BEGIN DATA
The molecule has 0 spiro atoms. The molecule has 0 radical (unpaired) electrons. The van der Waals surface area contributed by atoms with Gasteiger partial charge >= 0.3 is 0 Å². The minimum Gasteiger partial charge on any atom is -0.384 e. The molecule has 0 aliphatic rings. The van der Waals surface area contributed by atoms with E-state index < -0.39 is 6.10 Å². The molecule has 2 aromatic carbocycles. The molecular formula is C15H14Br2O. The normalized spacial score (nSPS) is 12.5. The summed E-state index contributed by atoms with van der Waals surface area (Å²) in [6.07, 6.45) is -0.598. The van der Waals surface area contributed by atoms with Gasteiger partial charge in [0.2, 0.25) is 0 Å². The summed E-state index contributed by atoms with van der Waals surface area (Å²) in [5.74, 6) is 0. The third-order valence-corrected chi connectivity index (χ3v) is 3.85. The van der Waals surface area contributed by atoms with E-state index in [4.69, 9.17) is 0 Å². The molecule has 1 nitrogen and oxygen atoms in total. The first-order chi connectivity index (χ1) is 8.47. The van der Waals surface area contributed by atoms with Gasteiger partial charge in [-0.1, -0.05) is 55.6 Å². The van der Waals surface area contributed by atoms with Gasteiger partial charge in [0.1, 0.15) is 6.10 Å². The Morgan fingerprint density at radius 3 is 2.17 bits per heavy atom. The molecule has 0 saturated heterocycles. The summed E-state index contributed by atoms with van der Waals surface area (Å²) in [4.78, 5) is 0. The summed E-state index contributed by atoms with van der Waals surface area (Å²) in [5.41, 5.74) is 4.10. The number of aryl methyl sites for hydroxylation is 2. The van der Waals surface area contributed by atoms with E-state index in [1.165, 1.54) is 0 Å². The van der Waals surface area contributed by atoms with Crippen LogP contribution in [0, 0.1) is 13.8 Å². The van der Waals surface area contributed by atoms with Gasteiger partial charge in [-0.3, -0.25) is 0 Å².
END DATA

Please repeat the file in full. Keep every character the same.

The molecule has 0 spiro atoms. The molecule has 0 radical (unpaired) electrons. The van der Waals surface area contributed by atoms with Gasteiger partial charge >= 0.3 is 0 Å². The minimum Gasteiger partial charge on any atom is -0.384 e. The molecule has 0 aliphatic rings. The van der Waals surface area contributed by atoms with E-state index < -0.39 is 6.10 Å². The molecule has 2 aromatic carbocycles. The molecular formula is C15H14Br2O. The normalized spacial score (nSPS) is 12.5. The summed E-state index contributed by atoms with van der Waals surface area (Å²) in [6.07, 6.45) is -0.598. The van der Waals surface area contributed by atoms with Gasteiger partial charge in [0.2, 0.25) is 0 Å². The summed E-state index contributed by atoms with van der Waals surface area (Å²) in [5.74, 6) is 0. The third-order valence-corrected chi connectivity index (χ3v) is 3.85. The van der Waals surface area contributed by atoms with E-state index in [4.69, 9.17) is 0 Å². The molecule has 1 nitrogen and oxygen atoms in total. The first-order chi connectivity index (χ1) is 8.47. The van der Waals surface area contributed by atoms with Gasteiger partial charge in [-0.1, -0.05) is 55.6 Å². The van der Waals surface area contributed by atoms with Gasteiger partial charge in [0.1, 0.15) is 6.10 Å². The Morgan fingerprint density at radius 3 is 2.17 bits per heavy atom. The molecule has 0 saturated heterocycles. The summed E-state index contributed by atoms with van der Waals surface area (Å²) in [4.78, 5) is 0. The summed E-state index contributed by atoms with van der Waals surface area (Å²) in [5.41, 5.74) is 4.10. The number of aryl methyl sites for hydroxylation is 2. The van der Waals surface area contributed by atoms with E-state index in [1.165, 1.54) is 0 Å². The van der Waals surface area contributed by atoms with Crippen LogP contribution in [0, 0.1) is 13.8 Å². The van der Waals surface area contributed by atoms with Gasteiger partial charge in [-0.3, -0.25) is 0 Å².